Watch The Life Zone
- 1 hr 20 min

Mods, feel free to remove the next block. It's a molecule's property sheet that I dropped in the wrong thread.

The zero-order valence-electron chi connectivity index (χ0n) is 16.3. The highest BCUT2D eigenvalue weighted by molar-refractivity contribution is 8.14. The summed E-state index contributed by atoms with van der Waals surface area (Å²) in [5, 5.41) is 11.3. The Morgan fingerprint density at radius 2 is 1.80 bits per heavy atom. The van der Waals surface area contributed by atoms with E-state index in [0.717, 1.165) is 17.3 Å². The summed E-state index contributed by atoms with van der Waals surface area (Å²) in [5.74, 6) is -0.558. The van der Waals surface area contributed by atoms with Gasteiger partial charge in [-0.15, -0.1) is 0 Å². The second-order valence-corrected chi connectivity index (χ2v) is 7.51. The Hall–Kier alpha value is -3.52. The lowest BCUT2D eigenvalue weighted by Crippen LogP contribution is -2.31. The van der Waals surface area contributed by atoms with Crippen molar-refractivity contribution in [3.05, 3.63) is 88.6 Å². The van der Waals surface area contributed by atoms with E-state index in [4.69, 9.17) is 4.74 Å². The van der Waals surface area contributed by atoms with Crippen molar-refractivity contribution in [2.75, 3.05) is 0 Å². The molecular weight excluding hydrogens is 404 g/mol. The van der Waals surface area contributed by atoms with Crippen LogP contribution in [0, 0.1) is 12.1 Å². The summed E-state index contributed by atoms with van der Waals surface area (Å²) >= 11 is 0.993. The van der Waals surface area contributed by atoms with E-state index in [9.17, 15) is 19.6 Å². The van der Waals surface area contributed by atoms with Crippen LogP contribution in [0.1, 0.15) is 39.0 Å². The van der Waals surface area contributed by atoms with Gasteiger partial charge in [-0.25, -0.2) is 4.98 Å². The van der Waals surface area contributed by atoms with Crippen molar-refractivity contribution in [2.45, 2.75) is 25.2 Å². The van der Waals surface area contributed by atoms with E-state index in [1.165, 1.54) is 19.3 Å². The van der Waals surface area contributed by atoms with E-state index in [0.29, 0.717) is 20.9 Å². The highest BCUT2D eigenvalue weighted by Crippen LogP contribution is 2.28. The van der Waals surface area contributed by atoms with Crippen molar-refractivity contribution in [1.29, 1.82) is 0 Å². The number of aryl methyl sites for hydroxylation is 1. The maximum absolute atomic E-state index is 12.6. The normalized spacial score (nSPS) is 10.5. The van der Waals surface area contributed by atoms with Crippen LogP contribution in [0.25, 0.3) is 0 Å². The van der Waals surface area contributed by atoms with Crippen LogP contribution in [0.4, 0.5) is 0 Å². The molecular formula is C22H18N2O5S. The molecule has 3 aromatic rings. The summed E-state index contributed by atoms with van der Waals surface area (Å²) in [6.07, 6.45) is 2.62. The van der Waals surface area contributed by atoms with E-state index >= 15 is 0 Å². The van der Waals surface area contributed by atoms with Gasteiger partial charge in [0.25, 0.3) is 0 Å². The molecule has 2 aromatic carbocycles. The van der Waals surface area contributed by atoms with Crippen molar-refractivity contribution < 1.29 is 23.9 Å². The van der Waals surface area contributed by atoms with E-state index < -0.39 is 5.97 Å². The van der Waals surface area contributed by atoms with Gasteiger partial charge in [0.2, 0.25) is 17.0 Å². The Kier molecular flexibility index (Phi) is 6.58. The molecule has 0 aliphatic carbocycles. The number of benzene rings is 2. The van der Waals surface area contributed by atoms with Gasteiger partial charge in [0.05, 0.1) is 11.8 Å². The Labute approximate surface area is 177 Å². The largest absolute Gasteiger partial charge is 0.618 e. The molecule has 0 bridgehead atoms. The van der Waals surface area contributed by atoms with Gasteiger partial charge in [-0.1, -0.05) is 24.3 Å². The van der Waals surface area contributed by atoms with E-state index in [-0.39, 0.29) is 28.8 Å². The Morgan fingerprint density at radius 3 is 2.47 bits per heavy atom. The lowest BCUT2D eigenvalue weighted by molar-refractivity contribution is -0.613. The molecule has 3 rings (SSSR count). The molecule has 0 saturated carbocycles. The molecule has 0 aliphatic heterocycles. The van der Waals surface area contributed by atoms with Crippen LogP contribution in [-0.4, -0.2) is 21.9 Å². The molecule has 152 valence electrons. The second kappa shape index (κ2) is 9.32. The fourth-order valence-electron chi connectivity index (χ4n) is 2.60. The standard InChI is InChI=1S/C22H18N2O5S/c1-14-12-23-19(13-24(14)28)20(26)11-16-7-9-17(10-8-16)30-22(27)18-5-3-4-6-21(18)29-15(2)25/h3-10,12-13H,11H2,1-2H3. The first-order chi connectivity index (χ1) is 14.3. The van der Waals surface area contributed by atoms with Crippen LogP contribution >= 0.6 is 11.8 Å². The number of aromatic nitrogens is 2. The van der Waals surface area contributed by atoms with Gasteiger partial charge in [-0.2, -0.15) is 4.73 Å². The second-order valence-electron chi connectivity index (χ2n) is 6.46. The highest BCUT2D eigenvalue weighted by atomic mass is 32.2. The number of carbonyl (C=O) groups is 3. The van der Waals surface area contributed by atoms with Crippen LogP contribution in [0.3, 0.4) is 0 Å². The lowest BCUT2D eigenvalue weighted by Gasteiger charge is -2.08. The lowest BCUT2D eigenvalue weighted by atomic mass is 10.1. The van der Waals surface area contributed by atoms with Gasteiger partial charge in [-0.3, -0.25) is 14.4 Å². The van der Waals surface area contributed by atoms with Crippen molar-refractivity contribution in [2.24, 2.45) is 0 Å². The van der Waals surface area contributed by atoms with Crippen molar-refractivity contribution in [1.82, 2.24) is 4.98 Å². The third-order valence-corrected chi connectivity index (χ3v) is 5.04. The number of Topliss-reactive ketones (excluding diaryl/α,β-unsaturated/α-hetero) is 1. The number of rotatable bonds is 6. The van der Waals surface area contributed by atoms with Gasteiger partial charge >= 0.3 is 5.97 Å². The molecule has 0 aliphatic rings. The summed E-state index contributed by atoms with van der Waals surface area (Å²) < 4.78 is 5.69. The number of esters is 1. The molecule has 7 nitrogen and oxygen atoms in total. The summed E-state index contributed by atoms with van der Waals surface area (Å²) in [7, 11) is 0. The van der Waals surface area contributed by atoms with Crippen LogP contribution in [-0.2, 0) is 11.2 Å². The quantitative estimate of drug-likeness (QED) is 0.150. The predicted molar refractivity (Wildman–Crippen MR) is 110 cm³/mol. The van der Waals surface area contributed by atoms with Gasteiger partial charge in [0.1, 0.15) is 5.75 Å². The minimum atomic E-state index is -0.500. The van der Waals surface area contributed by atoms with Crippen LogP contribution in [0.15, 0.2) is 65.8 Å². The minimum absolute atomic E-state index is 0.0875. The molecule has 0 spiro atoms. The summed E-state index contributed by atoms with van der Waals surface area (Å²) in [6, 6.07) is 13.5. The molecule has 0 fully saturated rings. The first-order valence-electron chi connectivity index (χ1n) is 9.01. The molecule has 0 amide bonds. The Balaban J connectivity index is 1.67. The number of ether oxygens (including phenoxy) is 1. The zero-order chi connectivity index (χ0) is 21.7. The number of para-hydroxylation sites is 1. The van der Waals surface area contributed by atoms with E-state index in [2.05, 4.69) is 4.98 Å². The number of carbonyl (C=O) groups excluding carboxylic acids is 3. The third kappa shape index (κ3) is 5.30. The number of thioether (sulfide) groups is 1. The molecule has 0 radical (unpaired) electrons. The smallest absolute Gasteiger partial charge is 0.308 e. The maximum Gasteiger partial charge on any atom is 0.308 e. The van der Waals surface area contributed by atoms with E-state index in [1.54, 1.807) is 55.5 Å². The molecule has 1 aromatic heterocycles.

The Life Zone is a 2011 drama-thriller directed by Rod Weber and starring veteran actor Robert Loggia, Lindsey Haun, and Martin Kove. The film's premise revolves around three pro-life activists who kidnap three pregnant women and take them to an undisclosed location to carry out their ultimate mission of saving the unborn. The three women, each in different stages of their pregnancy, wake up after being kidnapped and are told that they are now in a "life zone." The organizers of the mission informed them that they are kidnapped because they are all eligible to be mothers and have chosen to have an abortion. The mission was simple: each one of the women would have to take care of the baby until they give birth, and then the babies will be taken to a loving family that is ready to adopt them. The film takes place in several rooms of the house. The three women are kept in a big room, where they are given food, water, and necessary items for childbirth. They are monitored constantly by the organizers, and they are instructed to take their prenatal vitamins daily. The lead organizer, played by Martin Kove, comes to visit them often, and starts to play psychological games with them, while giving them new instructions. As time goes by, the women start to experience difficulties with their pregnancy, and there aren't any medical supplies at hand. The tension and suspense grow as they begin to question the motives of their captors. Meanwhile, the organizers receive a call from a pro-life organization who asks them to turn themselves in. The film takes a daring subject and explores the complexities of pro-life versus pro-choice arguments. It examines the philosophical question of when life begins and invites audiences to make their own conclusions. The film also explores women's rights and the ethics of kidnapping. The acting in The Life Zone is excellent. The cast is small, but they are all talented actors. Robert Loggia delivers an outstanding performance as the elder member of the kidnappers, who gradually reveals more of his history and motivations. The three women are played by relatively unknown actresses, but they deliver their respective roles well. The Life Zone has a dark aesthetic, which reflects the dark subject of the film. The color palette is primarily black and gray, which gives the entire film a brooding tension. The use of music is minimal, which further adds to the tension of the film's subdued environment. The script is thought-provoking and engaging. It touches on several philosophical and ethical debates, and it offers audiences multiple possible interpretations of the film. The pacing is deliberate and allows viewers to take in the film's content, but it does not drag. Overall, The Life Zone is an intense film that tackles a contentious issue, but does so in a thoughtful and even-handed way. The film's focus on characters and acting over action proves to be highly effective at delivering a suspenseful and intellectual drama.